Arts & Culture
New Castle County sets the standard for quality of life in so many ways –
from grand opera, blues and jazz festivals to a pulsating arts community that includes
world famous museums and galleries.
Wilmington is home to the Grand Opera House, a premier center for the performing
arts. An 1,190-seat Victorian opera house which has been meticulously restored to
its original grandeur, The Grand presents in excess of 100 performances which range
from full symphony orchestras, dance and opera to stand-up comedians, jazz, world
culture, events, and programs for young people.
The Wilmington Drama League, founded in 1933 when a group of theater artists
began producing plays in the old grist mill on 18th Street in Wilmington, has ably
fulfilled its mission of providing high quality theater entertainment for the local
community to enjoy. The talents and energies of actors, directors, set designers
and builders, lighting and sound engineers, as well as costume, makeup, and prop
technicians have transformed the Drama League’s stage into the compelling fantasy
worlds created by playwrights ranging from Albee, Beckett and Chekhov to Mamet and
Miller, Simon and Shakespeare, Wilde and Williams.
There are a variety of nearby theatrical venues, including the Delaware Theater
Company, the Delaware Children’s Theater, the New Candlelight Theatre in Ardentown
and the Three Little Bakers Dinner Theatre and Country Club. Each theater provides
unique and wonderful entertainment, and should not be missed.
Interested in museums, art or gardens? The Delaware Art Museum possesses a distinguished
collection of 12,000 works of art, focusing on American Art of the 19th through
the 21st centuries and English Pre-Raphaelite art of the mid-19th century. Their
outstanding overview of the evolution of American art includes a pivotal collection
of works from the “Golden Age” of American illustration and the country’s largest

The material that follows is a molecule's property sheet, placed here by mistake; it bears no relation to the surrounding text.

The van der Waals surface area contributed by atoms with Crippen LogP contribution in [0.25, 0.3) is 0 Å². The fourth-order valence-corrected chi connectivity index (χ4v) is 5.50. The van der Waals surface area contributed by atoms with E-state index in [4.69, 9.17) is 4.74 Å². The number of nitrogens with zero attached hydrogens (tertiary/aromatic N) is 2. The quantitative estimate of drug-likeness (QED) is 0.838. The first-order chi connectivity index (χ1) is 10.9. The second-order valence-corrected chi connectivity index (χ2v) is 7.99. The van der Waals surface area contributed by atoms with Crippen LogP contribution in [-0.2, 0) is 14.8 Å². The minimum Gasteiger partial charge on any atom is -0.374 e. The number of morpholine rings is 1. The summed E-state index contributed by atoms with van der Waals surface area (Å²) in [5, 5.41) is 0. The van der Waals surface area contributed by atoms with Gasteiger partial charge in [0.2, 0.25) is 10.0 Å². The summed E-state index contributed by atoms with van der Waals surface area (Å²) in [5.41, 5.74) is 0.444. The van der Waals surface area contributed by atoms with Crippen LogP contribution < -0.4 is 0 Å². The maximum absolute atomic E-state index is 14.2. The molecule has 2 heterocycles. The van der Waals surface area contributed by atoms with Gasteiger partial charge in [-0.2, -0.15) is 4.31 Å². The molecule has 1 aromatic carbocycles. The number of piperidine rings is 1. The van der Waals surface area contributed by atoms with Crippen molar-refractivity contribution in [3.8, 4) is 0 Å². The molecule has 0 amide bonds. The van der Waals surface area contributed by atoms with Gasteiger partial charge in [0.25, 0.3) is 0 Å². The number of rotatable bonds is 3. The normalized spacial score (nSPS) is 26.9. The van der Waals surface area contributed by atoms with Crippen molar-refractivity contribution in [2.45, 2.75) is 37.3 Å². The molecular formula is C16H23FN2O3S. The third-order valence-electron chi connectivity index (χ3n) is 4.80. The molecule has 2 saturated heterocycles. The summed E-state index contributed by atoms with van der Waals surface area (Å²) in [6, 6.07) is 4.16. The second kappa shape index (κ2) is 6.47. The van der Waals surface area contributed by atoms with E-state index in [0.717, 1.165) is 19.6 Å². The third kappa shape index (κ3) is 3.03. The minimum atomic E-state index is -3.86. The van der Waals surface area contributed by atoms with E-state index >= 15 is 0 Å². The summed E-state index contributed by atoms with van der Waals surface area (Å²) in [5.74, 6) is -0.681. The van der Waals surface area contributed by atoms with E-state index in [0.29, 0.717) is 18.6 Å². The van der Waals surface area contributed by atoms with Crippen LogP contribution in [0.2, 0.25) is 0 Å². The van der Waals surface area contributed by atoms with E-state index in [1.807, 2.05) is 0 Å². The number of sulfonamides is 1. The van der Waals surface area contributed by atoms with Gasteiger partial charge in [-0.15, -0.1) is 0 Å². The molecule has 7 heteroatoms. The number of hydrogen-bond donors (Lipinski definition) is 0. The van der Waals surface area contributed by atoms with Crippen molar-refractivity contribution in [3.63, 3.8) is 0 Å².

collection of the work of John Sloan.
The Hagley Museum and Library, located on 235 acres along the banks of the Brandywine
River, is the site of the gunpowder works founded by E. I. du Pontin 1802. Exhibits
include restored mills and mill village homes with period furnishings, as well as
the E.I. du Pont Mansion. Although the powder yards closed in 1921,the company continued
on to become a leader in materials research and creator of innovative products from
nylon stockings to firefighters uniforms.
Winterthur, an American country estate, is the former home of Henry Francis du
Pont, an avid antiques collector and horticulturist.
In the early 20th century, H. F. du Pont and his father, Henry Algernon du Pont,
designed Winterthur in the spirit of 18th- and 19th-century European country houses.
The permanent exhibitions in the Galleries at Winterthur invite exploration and
discovery. From a collection of more than 85,000 objects made or used in America
between 1640 and 1860, Winterthur curators have crafted displays that focus on specific
media. Winterthur’s 982-acre country estate encompasses rolling hills, streams,
meadows, and forests. Founder H. F. du Pont translated his love of the land into
a unified work of art that embodies a romantic vision of nature’s beauty.
Nemours Mansion and Gardens is a beautiful 300-acre estate that was the turn-of-the-century
home of Alfred L. DuPont. DuPont lived at a level of opulence that has scarcely,
if at all, been exceeded since that era. The Mansion is a modified Louis XVI French
château designed by Carrère and Hastings from New York. Built between 1909 and 1910,
the house contains one hundred and two rooms. A guided tour reveals a treasure trove
of fine European and American furniture, rare rugs, tapestries, and outstanding
works of art.
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